January 27, 2022
As much of the world sees vaccination slowing and infections soaring with the spread of omicron, Iran has found a rare, if fleeting, respite from the anxiety and trauma of the pandemic.
After successive virus waves pummeled the country for nearly two years, belated mass vaccination under a new, hard-line president has, for a brief moment, left the stricken nation with a feeling of apparent safety.
Now, the specter of an omicron-fueled surge looms large. Hospitals are preparing for the worst as infections tick upward after a monthslong lull. But so far, the variant has not battered the Islamic Republic as it has many Western countries where most adults got jabs a year ago.
Drastic infection surges among the inoculated from the United States to Russia have revealed the vaccine’s declining defenses against infection even as its protection against hospitalization and death remains strong. Meanwhile, Iranians have received doses more recently and are feeling off the hook with their immunity still robust.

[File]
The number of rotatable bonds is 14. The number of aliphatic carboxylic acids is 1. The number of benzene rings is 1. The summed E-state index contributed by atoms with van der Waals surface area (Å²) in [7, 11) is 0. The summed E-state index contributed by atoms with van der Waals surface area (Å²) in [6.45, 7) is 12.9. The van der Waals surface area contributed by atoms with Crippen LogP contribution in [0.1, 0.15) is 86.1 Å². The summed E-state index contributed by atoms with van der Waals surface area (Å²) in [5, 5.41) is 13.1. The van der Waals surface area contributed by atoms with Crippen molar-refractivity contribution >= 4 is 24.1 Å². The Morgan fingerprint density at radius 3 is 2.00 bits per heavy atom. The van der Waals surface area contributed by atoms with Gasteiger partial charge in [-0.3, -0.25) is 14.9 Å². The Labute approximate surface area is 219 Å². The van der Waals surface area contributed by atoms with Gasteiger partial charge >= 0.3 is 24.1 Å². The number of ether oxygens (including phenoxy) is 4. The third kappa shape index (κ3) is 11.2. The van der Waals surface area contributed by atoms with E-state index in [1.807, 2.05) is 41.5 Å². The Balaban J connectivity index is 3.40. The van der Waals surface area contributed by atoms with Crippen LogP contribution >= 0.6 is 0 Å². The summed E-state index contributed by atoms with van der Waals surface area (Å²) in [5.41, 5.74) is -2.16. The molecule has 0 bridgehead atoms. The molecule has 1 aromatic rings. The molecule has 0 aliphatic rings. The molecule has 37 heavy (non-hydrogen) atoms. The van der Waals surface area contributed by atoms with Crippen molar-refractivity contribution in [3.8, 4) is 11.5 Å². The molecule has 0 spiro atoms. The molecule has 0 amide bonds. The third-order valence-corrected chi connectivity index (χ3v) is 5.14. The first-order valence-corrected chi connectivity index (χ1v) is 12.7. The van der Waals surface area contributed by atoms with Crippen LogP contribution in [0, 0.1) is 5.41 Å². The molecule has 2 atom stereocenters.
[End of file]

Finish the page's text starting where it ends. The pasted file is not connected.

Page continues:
“A large number of people already have contracted the virus and huge vaccination has taken place in recent months,” health official Moayed Alavian said in an attempt to explain the sharp drop in infections easing the burden on Iran’s overwhelmed health system.
The virus has killed over 132,000 people by Iran’s official count — the highest national toll in the Middle East.
Iran’s recently elected president, conservative cleric Ebrahim Raisi, has made it a mission to expedite imports of foreign-made COVID-19 vaccines. With hard-liners in control of all branches of government, the new administration is fast fulfilling a task that had been vexed by power struggles during former President Hassan Rouhani’s term.